Writing as a 9-to-5 job?

In an interview with Allen Salkin for New Books in Food, food writer Ruth Reichl talks about (among other things) her writing process. Most people expect writers to keep irregular hours– after all, that’s one of the perks of the job. But when writing fiction (her latest work), Reichl works from 9 to 5 every day, writing in an isolated shed downhill from her house.

She has a specific environment in which she can stay focused and uninterrupted, and says that she tries to model her environment on the MacDowell colony, a retreat for artists. The MacDowell colony provides artists of all mediums a studio and living space (along with meals and other amenities) in order to nourish their creativity and support the creation of art.

This writing process is extremely different from the one she had during her restaurant critiquing days, but as her novel is her most recently published material and her current project, I chose to focus on the writing process for that.

You can listen to the interview here: https://www.creativenonfiction.org/online-reading/ruth-reichl

 

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2 thoughts on “Writing as a 9-to-5 job?

  1. Jasmine Ly March 9, 2015 / 11:02 pm

    I think a routine is very important in becoming a talented, published writer. Just because you have the ability to work crazy hours because you don’t have a typical desk job doesn’t mean you have to, nor does it mean that you should. I read a collection of writing tips recently, and one of them said something along the lines of “Don’t wait for inspiration to strike, if you do, you’ll never get any writing done.” Writing isn’t always that romanticized grand ritual, typewriter clicks and cigar and city smog and all. Writing can be that boring office desk job; sometimes it has to be. I also find it interesting that most writers, when discussing their process, have to be isolated from the rest of the world. But I guess if you’re busy creating a world, you can’t really live in this one at the same time, can you?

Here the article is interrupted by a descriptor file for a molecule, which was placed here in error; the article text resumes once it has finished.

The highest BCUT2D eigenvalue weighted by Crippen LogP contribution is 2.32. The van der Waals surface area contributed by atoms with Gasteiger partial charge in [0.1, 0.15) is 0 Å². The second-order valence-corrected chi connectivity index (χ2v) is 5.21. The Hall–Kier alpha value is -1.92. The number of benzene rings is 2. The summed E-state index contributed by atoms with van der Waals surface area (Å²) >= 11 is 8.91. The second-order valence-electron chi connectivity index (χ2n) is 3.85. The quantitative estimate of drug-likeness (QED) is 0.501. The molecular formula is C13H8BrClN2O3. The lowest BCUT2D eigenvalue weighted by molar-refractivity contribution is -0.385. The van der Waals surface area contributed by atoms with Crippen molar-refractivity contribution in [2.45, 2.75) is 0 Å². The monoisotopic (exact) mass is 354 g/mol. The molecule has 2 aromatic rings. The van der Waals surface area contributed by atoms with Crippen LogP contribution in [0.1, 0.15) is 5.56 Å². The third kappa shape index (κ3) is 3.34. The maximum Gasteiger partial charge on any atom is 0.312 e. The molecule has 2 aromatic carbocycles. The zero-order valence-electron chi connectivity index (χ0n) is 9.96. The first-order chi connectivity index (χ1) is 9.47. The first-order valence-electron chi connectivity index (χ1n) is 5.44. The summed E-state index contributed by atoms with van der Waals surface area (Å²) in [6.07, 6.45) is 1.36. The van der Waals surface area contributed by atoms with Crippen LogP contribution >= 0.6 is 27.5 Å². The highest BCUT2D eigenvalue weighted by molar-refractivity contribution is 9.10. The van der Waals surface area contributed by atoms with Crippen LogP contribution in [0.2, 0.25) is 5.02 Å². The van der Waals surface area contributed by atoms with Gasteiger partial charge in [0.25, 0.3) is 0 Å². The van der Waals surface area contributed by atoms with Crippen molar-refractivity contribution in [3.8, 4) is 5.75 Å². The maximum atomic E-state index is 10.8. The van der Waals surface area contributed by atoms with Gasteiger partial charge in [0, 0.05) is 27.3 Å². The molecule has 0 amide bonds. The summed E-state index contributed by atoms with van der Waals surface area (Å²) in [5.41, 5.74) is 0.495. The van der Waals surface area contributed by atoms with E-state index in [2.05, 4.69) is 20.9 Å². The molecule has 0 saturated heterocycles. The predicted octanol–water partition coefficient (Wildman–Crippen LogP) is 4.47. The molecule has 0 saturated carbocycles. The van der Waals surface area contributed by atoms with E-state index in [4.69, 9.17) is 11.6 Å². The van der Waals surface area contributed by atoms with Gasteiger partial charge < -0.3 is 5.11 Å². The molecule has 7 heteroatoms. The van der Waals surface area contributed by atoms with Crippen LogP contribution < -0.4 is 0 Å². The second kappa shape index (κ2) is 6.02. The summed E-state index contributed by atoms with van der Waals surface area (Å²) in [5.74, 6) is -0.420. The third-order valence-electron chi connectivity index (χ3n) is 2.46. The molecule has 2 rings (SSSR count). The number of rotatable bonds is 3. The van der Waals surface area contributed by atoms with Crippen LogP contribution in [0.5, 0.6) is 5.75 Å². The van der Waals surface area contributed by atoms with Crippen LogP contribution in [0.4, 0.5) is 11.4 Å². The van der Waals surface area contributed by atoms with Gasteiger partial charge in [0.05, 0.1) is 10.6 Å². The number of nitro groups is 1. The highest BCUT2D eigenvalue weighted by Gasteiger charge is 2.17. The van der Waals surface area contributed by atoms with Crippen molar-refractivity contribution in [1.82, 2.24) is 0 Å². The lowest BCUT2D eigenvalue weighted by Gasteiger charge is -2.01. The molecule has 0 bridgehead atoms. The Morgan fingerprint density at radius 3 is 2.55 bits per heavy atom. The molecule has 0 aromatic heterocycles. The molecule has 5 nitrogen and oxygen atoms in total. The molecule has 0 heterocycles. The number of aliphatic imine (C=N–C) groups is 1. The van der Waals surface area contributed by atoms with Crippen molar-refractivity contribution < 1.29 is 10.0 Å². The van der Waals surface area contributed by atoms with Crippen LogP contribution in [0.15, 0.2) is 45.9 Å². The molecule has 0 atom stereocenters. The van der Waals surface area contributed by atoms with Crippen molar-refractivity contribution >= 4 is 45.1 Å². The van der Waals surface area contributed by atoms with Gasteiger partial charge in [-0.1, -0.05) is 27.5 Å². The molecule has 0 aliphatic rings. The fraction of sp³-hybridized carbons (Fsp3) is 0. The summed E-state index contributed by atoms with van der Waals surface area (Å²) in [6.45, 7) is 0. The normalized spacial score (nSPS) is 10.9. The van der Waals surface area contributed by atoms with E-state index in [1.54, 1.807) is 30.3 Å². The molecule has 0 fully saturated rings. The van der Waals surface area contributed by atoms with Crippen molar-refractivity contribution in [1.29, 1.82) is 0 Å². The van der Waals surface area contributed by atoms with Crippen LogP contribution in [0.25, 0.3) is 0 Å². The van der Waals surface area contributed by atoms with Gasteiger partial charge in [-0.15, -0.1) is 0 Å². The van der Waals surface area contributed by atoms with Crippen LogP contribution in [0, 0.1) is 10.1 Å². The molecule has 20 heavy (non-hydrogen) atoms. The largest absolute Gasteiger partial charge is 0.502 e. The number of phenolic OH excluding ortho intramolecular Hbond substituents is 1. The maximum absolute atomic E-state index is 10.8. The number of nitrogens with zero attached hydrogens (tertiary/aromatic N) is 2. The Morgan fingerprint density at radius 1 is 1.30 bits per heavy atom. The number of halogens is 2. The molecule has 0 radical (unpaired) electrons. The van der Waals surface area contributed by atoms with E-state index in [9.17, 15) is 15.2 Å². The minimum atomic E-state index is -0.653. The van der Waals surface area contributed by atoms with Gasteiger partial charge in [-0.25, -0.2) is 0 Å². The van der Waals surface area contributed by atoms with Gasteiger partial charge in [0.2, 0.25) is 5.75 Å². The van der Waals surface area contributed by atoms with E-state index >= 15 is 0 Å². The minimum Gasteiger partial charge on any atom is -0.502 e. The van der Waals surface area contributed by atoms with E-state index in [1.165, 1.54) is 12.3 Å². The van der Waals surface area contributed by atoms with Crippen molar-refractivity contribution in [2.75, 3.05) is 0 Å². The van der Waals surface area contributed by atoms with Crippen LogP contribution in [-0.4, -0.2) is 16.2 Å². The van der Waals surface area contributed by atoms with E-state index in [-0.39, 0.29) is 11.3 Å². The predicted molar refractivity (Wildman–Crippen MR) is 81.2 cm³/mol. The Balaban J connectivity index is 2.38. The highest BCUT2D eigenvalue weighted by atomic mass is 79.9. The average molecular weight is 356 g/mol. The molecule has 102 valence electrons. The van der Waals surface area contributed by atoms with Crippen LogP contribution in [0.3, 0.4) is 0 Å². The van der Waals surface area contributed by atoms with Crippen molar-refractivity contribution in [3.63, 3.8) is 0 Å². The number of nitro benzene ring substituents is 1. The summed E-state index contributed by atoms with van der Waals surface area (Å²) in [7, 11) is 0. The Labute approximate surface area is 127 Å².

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  2. alivalerio March 16, 2015 / 12:28 am

    Wow, this is fascinating! I really love this. Ruth Reichl sounds like a smart woman. It does sound completely natural for writers to write at different times of the day (early morning or late night) and almost unnatural to hear about writers writing from 9 to 5. I’ve never heard of the MacDowell colony, but it sounds really neat. I also do best when I’m writing completely with no interruptions and as isolated as possible. It makes me wish I had a place like that I could go to. I also thought it was worth mentioning on of the last points you touched on in your post. Reichl’s writing process was completely different as a restaurant critic, and it makes me wonder how often writers change their writing strategies when they do different types of work. I think that would be something worth looking into as well. Nice job!

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